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Interdisciplinary panel critiques Ebola response

Underequipped hospitals, lack of countermeasures and poor responses speed spread of disease

“Staff, stuff and systems” are the keys to remedying the recent Ebola outbreak, said Sheena Wood ’13, a strategist for the nongovernmental organization Partners in Health, at a teach-in about the disease Thursday evening.

The roadblock to the remedy, she added, lies in the fact that most Ebola cases have been concentrated in Western Africa, which has very few of these three countermeasures to disease.

The panel, which consisted of  Wood, an anthropologist, a biostatistician, an epidemiologist and a government employee, aimed to “bring different disciplines to talk about the root of the epidemic,” Justine Maher ’15, a community co-coordinator of Partners in Health Engage, told The Herald.

About 100 people gathered in Wilson 102 to hear the panelists address social, political and medical issues surrounding the Ebola outbreak, primarily focusing on its origins and what can be done to slow its course.

Ebola — a severe and often fatal disease that spreads through contact with bodily fluids — originated in 1976 in what is now the Democratic Republic of Congo and has seen several subsequent outbreaks, said Jaclyn Skidmore, disease epidemiologist for the Rhode Island Department of Health. But the current outbreak is the largest and deadliest in history, she added.

Much of the spread of the disease can be attributed to the broken governments and health care systems of several Western African countries, said Adia Benton, professor of anthropology. Sierra Leone, Liberia and Guinea, some of the most severely affected countries, have all experienced civil war relatively recently, and health care systems remain devastated from the conflicts.

Some hospitals lack basic supplies, such as gloves, she said, adding that many nurses and doctors fled these countries during the wars, leading to a current understaffing problem.

“These systems were not built to address this kind of outbreak,” Benton said.

The number of infected Ebola patients is growing at an exponential rate due to the poor care that has been taken in response to the outbreak, said Mark Lurie, professor of epidemiology. The infection rate will double every three weeks, he added, with on average, each infected person expected to infect an average of two other people.

The Centers for Disease Control estimates roughly 8,000 confirmed cases of Ebola, but the real count is likely two and a half times that amount, he said.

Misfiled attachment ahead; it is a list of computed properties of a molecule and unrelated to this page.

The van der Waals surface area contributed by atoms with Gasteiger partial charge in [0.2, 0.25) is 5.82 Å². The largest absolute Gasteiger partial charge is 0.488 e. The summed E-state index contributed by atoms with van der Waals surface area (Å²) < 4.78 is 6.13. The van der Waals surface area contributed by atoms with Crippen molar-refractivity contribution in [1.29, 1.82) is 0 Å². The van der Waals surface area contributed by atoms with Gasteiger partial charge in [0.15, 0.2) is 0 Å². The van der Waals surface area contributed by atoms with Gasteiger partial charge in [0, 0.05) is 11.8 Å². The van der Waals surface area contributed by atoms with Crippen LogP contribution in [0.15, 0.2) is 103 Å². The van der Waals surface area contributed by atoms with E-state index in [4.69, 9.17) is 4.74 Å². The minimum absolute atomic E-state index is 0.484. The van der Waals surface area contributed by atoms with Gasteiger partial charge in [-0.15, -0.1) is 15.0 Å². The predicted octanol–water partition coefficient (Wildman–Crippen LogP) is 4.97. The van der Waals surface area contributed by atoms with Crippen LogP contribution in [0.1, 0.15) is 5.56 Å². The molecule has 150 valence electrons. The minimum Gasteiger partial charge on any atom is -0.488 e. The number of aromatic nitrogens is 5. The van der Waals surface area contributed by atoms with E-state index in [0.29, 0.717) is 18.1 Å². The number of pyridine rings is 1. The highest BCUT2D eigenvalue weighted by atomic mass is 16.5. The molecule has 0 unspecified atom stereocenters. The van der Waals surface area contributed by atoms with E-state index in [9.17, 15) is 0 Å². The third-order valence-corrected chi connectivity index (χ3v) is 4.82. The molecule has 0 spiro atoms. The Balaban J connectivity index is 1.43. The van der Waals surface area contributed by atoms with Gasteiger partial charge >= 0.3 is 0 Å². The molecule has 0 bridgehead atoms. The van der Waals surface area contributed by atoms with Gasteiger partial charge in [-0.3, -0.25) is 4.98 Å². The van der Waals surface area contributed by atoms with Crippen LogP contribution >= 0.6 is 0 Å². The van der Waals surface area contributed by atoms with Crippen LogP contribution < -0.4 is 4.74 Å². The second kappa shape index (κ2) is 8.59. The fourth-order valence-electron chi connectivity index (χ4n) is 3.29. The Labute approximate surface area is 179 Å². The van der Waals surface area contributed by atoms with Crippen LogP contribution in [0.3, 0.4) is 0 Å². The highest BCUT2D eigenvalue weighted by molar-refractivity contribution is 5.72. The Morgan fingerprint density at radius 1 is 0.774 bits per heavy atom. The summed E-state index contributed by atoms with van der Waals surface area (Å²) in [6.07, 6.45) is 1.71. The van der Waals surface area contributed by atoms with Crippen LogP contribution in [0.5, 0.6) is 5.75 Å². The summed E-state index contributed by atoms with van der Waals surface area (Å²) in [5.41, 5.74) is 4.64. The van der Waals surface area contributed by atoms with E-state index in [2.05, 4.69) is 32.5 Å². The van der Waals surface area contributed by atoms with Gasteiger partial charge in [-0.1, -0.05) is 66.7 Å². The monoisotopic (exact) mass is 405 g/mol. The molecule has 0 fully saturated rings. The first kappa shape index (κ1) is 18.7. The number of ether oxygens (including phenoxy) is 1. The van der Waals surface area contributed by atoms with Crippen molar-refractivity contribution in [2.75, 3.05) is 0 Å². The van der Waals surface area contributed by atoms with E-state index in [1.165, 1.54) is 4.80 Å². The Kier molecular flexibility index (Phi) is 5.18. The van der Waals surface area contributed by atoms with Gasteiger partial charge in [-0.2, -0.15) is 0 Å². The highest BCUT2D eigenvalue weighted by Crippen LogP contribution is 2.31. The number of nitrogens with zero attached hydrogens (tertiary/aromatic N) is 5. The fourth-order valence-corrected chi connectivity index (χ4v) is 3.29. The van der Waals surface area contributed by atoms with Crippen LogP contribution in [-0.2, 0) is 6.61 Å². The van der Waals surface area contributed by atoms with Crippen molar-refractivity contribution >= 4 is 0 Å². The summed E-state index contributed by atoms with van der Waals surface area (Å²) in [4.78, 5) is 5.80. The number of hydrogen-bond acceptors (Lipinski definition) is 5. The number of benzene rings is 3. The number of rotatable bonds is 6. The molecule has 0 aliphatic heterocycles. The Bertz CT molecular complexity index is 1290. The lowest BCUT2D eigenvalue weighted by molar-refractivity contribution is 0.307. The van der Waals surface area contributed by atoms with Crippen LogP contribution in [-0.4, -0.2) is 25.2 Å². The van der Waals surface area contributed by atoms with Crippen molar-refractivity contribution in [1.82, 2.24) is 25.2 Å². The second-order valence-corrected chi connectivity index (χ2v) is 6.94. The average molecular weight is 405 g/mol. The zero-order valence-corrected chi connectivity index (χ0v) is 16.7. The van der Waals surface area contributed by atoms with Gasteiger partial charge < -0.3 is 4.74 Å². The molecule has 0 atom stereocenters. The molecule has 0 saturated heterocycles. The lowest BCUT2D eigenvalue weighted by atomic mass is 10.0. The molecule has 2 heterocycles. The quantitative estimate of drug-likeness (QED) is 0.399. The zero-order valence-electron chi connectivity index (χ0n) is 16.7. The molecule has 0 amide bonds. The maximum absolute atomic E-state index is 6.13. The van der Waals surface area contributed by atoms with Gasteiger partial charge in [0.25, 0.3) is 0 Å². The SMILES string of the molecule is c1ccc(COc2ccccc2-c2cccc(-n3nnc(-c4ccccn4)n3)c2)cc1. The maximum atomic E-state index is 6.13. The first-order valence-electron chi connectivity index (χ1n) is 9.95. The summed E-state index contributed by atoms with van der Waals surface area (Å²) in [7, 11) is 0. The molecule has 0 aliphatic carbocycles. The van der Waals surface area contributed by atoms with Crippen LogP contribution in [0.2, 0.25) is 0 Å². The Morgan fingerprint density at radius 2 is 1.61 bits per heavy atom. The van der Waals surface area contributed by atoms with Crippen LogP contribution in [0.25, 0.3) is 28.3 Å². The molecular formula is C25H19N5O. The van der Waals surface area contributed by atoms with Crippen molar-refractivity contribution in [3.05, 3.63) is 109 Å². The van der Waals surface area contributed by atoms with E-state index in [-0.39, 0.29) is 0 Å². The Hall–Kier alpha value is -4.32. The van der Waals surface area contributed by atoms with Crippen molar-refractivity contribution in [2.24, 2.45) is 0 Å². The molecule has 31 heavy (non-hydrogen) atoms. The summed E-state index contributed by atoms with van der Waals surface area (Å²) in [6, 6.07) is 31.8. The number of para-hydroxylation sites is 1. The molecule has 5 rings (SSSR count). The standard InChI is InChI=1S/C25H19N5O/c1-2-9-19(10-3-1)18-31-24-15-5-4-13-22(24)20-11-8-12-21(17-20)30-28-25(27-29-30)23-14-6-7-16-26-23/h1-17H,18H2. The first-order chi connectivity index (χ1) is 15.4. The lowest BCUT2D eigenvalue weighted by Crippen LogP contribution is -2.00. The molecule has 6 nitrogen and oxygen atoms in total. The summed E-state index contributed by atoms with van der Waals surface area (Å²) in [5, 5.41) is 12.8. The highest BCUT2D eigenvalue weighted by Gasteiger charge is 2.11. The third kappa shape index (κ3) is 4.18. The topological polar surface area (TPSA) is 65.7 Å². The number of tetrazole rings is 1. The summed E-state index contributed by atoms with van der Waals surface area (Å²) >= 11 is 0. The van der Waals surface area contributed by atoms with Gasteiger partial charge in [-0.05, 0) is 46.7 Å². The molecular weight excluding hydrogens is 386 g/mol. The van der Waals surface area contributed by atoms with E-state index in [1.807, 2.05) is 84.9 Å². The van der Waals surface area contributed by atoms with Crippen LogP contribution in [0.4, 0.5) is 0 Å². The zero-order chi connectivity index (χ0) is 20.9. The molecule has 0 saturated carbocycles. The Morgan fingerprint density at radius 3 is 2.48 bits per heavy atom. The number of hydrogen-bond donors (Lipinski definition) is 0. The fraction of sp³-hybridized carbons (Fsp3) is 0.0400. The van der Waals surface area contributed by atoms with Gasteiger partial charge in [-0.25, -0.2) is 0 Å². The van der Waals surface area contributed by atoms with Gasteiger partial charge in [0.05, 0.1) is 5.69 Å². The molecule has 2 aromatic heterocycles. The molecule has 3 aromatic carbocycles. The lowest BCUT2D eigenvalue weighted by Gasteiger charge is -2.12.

The infection estimates and fatality rates are often low because many people in West Africa are hesitant to go to a health clinic, Lurie said.

The population’s general reluctance to see doctors has hindered the treatment of the outbreak, Wood said, adding that some people are scared of becoming infected at a clinic while others mistrust health officials.

The epidemic is probably near its beginning, and the current infection rate will seem small six to nine months from now, Lurie said.

Governments and NGOs have not acted in the most effective way to combat the oncoming rise in infection, he added. For example, screening travelers at airports might be unnecessary because of the physical effects of the disease when it is contagious. If you are in an infectious state of Ebola, “you won’t be in any condition to get on an airplane,” he said.

“We’re in deep trouble here, and our institutions are not responding properly,” Lurie said.

After the panelists spoke, the floor opened up for audience questions. One student asked the panel what standard treatment protocols exist for the disease.

Skidmore responded that there is no standard protocol, and the patients that have been treated were given experimental treatments, if any.

“The Ebola epidemic is growing ever larger and coming to the U.S., and people don’t care too much,” Maher told The Herald. Poor media coverage has exacerbated this problem, which is why the panel is particularly important for enhancing students’ understanding of the disease, she added.

Partners in Health Engage, which organized the teach-in, will host a phone-a-thon Tuesday to raise funds to halt the spread of the disease, Maher said.


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